This $10 Explore Space Live member card is a great deal for anyone who likes to look up at the nighttime skies. It buys 50 minutes of live access. Slooh also offers other memberships: The Observer membership costs $4.95 for 10 live missions; the Explorer, $29.95 for 100 missions, and the Commander, $99.94 for unlimited missions. Not convinced? The trial membership may do the trick. Don Oldenburg ©Parents' Choice
The Little Prince (software)
Ages: 6 to 10
Publisher: Tivola Publishing; WIN/MAC
Tivola gets big points just for recognizing the ascetic and philosophical value of introducing Antoine de Saint-Exupery's classic tale on the computer. True to Saint-Exupery's moral parable about a pilot, crashed and stranded in the Sahara Desert, and his friendship with an unusual boy from a small asteroid in space, this multimedia version is an important contribution to computerized literature.
Integrated nicely with the original story are new multimedia games: One has the child maintaining the ecosphere of the Little Prince's tiny asteroid; another has the reader patiently taming a wild dog on Earth. Also included is an interactive photo album that tells about Saint-Exupery's life.
If introducing your child to truly wonderful literature is important to you, this modern masterpiece adapted to software is a smart and gentle way to do it. Don Oldenburg ©Parents' Choice
Ages: 8 and up
Manufacturer: Think Fun
There's an emergency aboard the spaceship, and the astronaut must dock with the mother ship in order to save the mission. The problem is that he can move only in a straight line, and unless his path is blocked or deflected by a "helper bot," he will go off into outer space and be lost. The only way to reach the mother ship's entry port is by strategic deployment of five "helper bots" to create a path. The instruction booklet illustrates a step-by-step solution to an intermediate level puzzle card, then offers 10 "pre-flight training" challenges (with solutions). After this introduction, players will be ready to tackle the 40 puzzle cards on their own. Ruth B. Roufberg © Parents' Choice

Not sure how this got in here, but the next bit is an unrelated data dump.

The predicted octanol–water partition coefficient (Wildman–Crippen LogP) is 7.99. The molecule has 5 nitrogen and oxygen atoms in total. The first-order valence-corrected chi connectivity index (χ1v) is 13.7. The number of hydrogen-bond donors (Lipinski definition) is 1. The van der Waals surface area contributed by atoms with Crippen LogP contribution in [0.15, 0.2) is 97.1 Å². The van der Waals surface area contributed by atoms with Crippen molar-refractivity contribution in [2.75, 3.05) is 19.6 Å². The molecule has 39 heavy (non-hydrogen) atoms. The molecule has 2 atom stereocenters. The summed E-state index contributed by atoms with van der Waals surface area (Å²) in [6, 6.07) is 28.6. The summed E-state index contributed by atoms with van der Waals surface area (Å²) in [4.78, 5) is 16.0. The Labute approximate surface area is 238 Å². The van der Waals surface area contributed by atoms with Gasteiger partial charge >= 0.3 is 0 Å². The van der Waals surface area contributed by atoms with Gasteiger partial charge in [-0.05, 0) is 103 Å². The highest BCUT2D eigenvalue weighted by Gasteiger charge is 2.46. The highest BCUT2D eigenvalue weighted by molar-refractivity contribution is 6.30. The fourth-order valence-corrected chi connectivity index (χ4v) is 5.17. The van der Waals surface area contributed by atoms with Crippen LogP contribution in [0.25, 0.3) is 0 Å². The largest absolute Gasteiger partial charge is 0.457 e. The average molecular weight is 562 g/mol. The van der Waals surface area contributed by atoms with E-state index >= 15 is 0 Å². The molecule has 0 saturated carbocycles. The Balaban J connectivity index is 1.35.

The Big Space Shuttle
Ages: 3 to 8
Publisher: Little Mammoth Media
VHS price: $14.95
In a superbly organized fashion, this video teaches everyone about the mysteries behind the space program - specifically, the topic of space shuttles. Viewers are treated to the multitude of tasks that are preparatory to the launch. Nothing is excluded, as we visit the astronauts in flight and witness the science experiments on board. The physics involved is reduced to understandable terms, with photos, charts and animation. We meet the personalities involved, from the astronauts and Mission Control to the skilled technicians who check and recheck every piece of tile on the rocket's exterior. While many of the segments are visually stimulating for younger children, they will most likely get bored during the explanatory scenes. Older children will be fascinated by the facts and the amount of work that it takes to reach that thrilling countdown. There is also a segment on children at Space Camp, additional inspiration for interested youth. Family viewing is encouraged as adults will find no better introduction to this part of our space program. © Parents' Choice